Fact is, most sites don’t offer enough immediate value to overcome the inertia (or patience level) of a casual consumer. Except for gaming and pornography sites, the burden of consumer registration for the rest of e-commerce has to be set extremely low if you want to keep customers coming through the front doors.

Faced with the choice of creating mnemonic information or not, it is all too easy for a customer to enter invented information – especially when there is no requirement to verify an account through an email address – or just to walk away and find a site that will usher them in without the hassle. (How many times have you abandoned a promising Website as soon as a screen-full of empty boxes pops up, prompting you to explain, yet again, your life story in data?)

Take a look around: The AOL-like systems that generate a user’s choice – account name plus a random number – encourage promiscuous account creation, and Web content sites find themselves inundated with accounts that use names such as “Betchu Wanna Knowwho.” And even customers who prefer to use a standard email account or similar login often find they are out of luck there, too; there is only one “billg” at any given system that requires registration, even though a billg can exist “@” every domain.

When it comes to collecting user data via registration, the one true religion that online marketers should practice with more discipline is combining the notion of contact information and account name – and ask, or require, customers to use their primary email address as the way in which they identify themselves to you.

Email-based registration has multiple positive impacts on your business. First, you capture an email address every time a user registers. You can use this, if you choose, to confirm the account and verify the address. Or, you increase the likelihood of a valid address by telling users you’re going to send them a coupon for their first order, a free report, or some other goodie.

Second, because people tend to use one email address for specific types of correspondence – using a personal email to handle orders sent from home – you get a more likely count of accounts. Users won’t forget their account when they return, meaning you won’t get the endless stream of “Betchu Wanna Knowwhos.”

Third, because they’re using an email address, you’re more likely to get committed registrants. True, casual users might shy away from providing this information. But given that registration already sets the “entry” bar pretty high, requiring the email address will help weed out less serious users.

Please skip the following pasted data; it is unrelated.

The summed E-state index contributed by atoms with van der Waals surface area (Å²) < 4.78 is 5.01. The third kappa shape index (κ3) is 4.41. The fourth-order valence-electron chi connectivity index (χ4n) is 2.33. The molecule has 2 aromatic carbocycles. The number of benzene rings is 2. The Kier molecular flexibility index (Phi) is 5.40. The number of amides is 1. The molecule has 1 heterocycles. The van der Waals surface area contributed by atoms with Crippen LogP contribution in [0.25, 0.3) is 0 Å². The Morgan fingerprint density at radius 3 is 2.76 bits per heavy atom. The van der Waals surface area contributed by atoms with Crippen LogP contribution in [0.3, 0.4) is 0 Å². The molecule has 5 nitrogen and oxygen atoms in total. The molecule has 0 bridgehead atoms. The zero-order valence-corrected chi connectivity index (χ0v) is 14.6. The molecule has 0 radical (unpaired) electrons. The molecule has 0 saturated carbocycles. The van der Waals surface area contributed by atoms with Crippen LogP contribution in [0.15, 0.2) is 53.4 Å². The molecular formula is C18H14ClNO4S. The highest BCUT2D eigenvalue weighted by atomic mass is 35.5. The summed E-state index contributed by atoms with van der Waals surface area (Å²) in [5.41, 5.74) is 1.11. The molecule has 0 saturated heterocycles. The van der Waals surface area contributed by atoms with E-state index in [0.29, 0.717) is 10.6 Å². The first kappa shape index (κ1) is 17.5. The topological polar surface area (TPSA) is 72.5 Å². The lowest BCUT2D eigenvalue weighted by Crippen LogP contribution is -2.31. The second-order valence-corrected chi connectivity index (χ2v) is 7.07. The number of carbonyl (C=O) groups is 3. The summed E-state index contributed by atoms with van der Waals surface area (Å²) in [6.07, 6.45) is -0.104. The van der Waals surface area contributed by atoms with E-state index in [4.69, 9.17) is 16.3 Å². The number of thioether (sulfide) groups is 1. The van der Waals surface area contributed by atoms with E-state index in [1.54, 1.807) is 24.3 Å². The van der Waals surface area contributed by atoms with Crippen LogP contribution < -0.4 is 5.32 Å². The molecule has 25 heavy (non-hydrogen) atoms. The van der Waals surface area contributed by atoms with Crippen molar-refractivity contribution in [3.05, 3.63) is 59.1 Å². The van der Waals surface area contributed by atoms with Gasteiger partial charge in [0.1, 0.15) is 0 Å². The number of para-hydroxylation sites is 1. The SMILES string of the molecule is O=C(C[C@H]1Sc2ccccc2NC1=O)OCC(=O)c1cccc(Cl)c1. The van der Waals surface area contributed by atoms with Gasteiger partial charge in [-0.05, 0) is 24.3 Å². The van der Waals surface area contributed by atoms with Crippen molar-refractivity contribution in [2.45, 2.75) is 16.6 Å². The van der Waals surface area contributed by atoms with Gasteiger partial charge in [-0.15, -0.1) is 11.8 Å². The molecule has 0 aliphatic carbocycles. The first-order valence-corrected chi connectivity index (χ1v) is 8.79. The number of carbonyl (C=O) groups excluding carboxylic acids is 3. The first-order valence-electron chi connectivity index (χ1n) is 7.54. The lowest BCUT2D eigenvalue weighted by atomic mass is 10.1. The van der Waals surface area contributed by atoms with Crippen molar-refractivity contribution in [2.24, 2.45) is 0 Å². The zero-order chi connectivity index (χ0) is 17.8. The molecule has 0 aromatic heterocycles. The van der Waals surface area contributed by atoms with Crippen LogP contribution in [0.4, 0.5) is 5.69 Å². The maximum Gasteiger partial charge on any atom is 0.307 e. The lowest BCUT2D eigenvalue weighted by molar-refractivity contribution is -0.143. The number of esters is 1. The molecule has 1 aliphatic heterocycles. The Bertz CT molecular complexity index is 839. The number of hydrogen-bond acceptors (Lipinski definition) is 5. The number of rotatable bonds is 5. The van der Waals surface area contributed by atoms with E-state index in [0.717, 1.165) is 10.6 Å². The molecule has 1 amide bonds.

And fourth, you reduce the amount of information needed from a user, increasing the likelihood that they will complete the process. You could require an email address separately, but that adds another box, another item to avoid, and another place for a user to fabricate information.

Sites that choose to avoid the email address as account name often suggest technology limitations inherent in their ordering or customer account systems as their motivation, but that is usually a smokescreen deployed by technical folks who think the problem is with the user for not conforming to their technical needs.

The argument tends to blame an off-the-shelf package or an in-house project that uses a particular form of user account to identify customers, and can’t handle email addresses. But for any system with a unique customer identifier, it is possible to create a mediator system that associates the unique external ID (the email address) with the unique internal one (which might be a simple serial number or a length-limited account name).

Bottom line: The registration burden should not be pushed out at the user because, except in rare cases, users always take the path of least resistance. Unlike the local telephone company, which can enforce its “phone number plus extra digits” account codes due to its ongoing domination of the market, a Web company should insulate customers from its systems’ limitations and complexities for its self-interest in keeping that user.

The odd fact about user accounts is that, on the one hand, you need to establish a unique identity in your own systems for customers, but on the other hand, you want that identity to be uniform for the customers themselves. That is, you want them to be able to choose and use an identity that they can provide everywhere they go on the Web. The closer you come to providing that solution, the more likely that a user can either register quickly or without even remembering if they have registered with you before logging back in and becoming that most valued of commodities: a return customer.

Adam